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    ABIM needs to look in the mirror when discussing lack of trust

    Maintenance of certification angst is growing and the purveyors of this onerous exercise have discovered the root of the problem: the patient. 

     

    Related: ABIM touts certification to restore patient trust

     

    Yes, you read that correctly. The reason physicians need to spend thousands of dollars to take a test on things they often don’t encounter is because patients simply don’t trust them anymore. 

    At least that’s what the American Board of Internal Medicine (ABIM) told attendees of this year’s American College of Physicians conference in San Diego in March. Richard Baron, MD, president and chief executive officer of the ABIM and its foundation (remind me again why a test-taking organization has a foundation?) stood before a crowded room of internists and unveiled the reason behind this distrust: Fake news.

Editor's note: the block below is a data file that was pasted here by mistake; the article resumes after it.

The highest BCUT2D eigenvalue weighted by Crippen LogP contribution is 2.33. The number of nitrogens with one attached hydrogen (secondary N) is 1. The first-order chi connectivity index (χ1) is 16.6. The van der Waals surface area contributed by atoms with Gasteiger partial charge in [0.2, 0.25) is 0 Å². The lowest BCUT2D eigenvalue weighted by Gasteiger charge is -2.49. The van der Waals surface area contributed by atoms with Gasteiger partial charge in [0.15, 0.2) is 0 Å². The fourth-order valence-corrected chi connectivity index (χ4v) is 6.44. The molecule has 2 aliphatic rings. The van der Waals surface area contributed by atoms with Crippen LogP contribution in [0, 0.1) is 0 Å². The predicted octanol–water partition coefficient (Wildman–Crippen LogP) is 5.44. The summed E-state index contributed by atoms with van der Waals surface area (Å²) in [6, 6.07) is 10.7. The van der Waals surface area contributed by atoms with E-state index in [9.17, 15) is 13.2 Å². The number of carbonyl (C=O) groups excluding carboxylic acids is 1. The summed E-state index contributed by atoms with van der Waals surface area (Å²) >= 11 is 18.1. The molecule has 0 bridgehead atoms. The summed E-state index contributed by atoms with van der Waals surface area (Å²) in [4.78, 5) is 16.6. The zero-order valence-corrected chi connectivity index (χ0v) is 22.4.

Again, you are reading this correctly. Projected on a large screen next to Baron were references to presidential adviser Kellyanne Conway’s “Bowling Green massacre” and Washington, D.C.-based Comet Pizza, the alleged home of a child-trafficking ring. 

    Both examples—neither one based on fact—were cited as examples of misinformation that “led to the loss of valued institutions’ credibility.” Institutions like healthcare … and physicians. I’m being serious—there were other people in the room.

     

    Popular online: Top 10 challenges facing physicians in 2017

     

    Bottom line, according to the ABIM: Patients no longer trust their doctors. (Spoiler alert: They trust the internet, word of mouth and their friends instead). Luckily the ABIM is here with a sure-fire solution. By renewing your board certification every 10 years—or through its new two-year option —you will get an “unimpeachable marker of quality and credibility,” according to Baron.

    Next: Blocking out all the noise

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